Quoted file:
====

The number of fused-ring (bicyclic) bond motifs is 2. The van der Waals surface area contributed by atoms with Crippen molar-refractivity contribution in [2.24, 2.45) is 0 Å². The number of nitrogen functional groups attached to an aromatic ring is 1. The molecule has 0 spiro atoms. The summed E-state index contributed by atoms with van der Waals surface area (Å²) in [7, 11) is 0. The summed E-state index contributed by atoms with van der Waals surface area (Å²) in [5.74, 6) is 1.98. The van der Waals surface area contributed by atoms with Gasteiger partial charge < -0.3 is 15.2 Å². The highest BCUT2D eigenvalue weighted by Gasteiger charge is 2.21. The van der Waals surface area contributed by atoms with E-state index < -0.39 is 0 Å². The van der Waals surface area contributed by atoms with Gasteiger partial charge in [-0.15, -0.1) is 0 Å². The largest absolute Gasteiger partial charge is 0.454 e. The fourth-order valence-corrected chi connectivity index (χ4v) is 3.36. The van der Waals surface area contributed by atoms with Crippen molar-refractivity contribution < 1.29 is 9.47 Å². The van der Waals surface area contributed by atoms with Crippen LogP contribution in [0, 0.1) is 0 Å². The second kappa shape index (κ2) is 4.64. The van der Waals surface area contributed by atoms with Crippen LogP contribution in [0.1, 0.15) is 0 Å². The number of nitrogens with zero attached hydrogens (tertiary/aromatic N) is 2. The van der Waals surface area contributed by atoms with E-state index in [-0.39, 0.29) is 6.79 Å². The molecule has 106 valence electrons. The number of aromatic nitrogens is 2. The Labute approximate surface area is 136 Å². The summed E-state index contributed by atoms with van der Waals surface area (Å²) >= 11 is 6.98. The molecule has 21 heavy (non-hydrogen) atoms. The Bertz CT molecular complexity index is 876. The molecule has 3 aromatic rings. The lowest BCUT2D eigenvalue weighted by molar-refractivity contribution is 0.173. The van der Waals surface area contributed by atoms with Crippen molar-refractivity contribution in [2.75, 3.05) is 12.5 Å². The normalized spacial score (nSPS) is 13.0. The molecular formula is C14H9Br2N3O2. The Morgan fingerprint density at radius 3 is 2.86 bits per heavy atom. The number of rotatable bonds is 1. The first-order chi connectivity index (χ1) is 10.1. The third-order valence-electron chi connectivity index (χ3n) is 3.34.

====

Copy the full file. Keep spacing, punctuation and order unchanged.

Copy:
The number of fused-ring (bicyclic) bond motifs is 2. The van der Waals surface area contributed by atoms with Crippen molar-refractivity contribution in [2.24, 2.45) is 0 Å². The number of nitrogen functional groups attached to an aromatic ring is 1. The molecule has 0 spiro atoms. The summed E-state index contributed by atoms with van der Waals surface area (Å²) in [7, 11) is 0. The summed E-state index contributed by atoms with van der Waals surface area (Å²) in [5.74, 6) is 1.98. The van der Waals surface area contributed by atoms with Gasteiger partial charge < -0.3 is 15.2 Å². The highest BCUT2D eigenvalue weighted by Gasteiger charge is 2.21. The van der Waals surface area contributed by atoms with E-state index < -0.39 is 0 Å². The van der Waals surface area contributed by atoms with Gasteiger partial charge in [-0.15, -0.1) is 0 Å². The largest absolute Gasteiger partial charge is 0.454 e. The fourth-order valence-corrected chi connectivity index (χ4v) is 3.36. The van der Waals surface area contributed by atoms with Crippen molar-refractivity contribution < 1.29 is 9.47 Å². The van der Waals surface area contributed by atoms with Crippen LogP contribution in [0, 0.1) is 0 Å². The second kappa shape index (κ2) is 4.64. The van der Waals surface area contributed by atoms with Crippen LogP contribution in [0.1, 0.15) is 0 Å². The number of nitrogens with zero attached hydrogens (tertiary/aromatic N) is 2. The van der Waals surface area contributed by atoms with E-state index in [-0.39, 0.29) is 6.79 Å². The molecule has 106 valence electrons. The number of aromatic nitrogens is 2. The Labute approximate surface area is 136 Å². The summed E-state index contributed by atoms with van der Waals surface area (Å²) >= 11 is 6.98. The molecule has 21 heavy (non-hydrogen) atoms. The Bertz CT molecular complexity index is 876. The molecule has 3 aromatic rings. The lowest BCUT2D eigenvalue weighted by molar-refractivity contribution is 0.173. The van der Waals surface area contributed by atoms with Crippen molar-refractivity contribution in [2.75, 3.05) is 12.5 Å². The normalized spacial score (nSPS) is 13.0. The molecular formula is C14H9Br2N3O2. The Morgan fingerprint density at radius 3 is 2.86 bits per heavy atom. The number of rotatable bonds is 1. The first-order chi connectivity index (χ1) is 10.1. The third-order valence-electron chi connectivity index (χ3n) is 3.34.